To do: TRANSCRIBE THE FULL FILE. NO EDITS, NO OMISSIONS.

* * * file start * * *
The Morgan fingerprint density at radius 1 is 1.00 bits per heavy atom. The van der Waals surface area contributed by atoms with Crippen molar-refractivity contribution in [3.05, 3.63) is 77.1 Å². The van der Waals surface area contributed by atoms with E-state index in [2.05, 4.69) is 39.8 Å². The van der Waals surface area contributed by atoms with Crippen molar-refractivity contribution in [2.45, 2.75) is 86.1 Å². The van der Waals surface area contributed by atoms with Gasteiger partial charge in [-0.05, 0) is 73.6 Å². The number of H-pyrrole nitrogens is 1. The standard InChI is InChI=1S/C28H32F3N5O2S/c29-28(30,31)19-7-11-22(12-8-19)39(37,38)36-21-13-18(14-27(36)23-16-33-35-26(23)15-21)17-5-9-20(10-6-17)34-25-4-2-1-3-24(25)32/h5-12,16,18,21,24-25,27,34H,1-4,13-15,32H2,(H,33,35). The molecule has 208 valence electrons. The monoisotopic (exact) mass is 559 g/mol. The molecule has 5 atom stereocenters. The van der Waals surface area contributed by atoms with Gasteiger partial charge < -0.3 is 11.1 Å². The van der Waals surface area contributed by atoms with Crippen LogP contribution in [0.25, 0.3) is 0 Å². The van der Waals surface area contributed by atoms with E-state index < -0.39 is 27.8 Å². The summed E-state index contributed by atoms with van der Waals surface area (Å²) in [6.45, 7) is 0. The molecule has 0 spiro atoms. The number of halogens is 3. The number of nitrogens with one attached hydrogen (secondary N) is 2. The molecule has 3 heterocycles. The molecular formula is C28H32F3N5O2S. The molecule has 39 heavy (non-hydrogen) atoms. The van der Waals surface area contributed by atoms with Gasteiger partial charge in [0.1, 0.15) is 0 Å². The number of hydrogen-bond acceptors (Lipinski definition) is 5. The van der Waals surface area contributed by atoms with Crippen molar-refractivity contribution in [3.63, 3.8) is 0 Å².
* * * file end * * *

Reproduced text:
The Morgan fingerprint density at radius 1 is 1.00 bits per heavy atom. The van der Waals surface area contributed by atoms with Crippen molar-refractivity contribution in [3.05, 3.63) is 77.1 Å². The van der Waals surface area contributed by atoms with E-state index in [2.05, 4.69) is 39.8 Å². The van der Waals surface area contributed by atoms with Crippen molar-refractivity contribution in [2.45, 2.75) is 86.1 Å². The van der Waals surface area contributed by atoms with Gasteiger partial charge in [-0.05, 0) is 73.6 Å². The number of H-pyrrole nitrogens is 1. The standard InChI is InChI=1S/C28H32F3N5O2S/c29-28(30,31)19-7-11-22(12-8-19)39(37,38)36-21-13-18(14-27(36)23-16-33-35-26(23)15-21)17-5-9-20(10-6-17)34-25-4-2-1-3-24(25)32/h5-12,16,18,21,24-25,27,34H,1-4,13-15,32H2,(H,33,35). The molecule has 208 valence electrons. The monoisotopic (exact) mass is 559 g/mol. The molecule has 5 atom stereocenters. The van der Waals surface area contributed by atoms with Gasteiger partial charge < -0.3 is 11.1 Å². The van der Waals surface area contributed by atoms with Crippen LogP contribution in [0.25, 0.3) is 0 Å². The van der Waals surface area contributed by atoms with E-state index < -0.39 is 27.8 Å². The summed E-state index contributed by atoms with van der Waals surface area (Å²) in [6.45, 7) is 0. The molecule has 0 spiro atoms. The number of halogens is 3. The number of nitrogens with one attached hydrogen (secondary N) is 2. The molecule has 3 heterocycles. The molecular formula is C28H32F3N5O2S. The molecule has 39 heavy (non-hydrogen) atoms. The van der Waals surface area contributed by atoms with Gasteiger partial charge in [0.1, 0.15) is 0 Å². The number of hydrogen-bond acceptors (Lipinski definition) is 5. The van der Waals surface area contributed by atoms with Crippen molar-refractivity contribution in [3.63, 3.8) is 0 Å².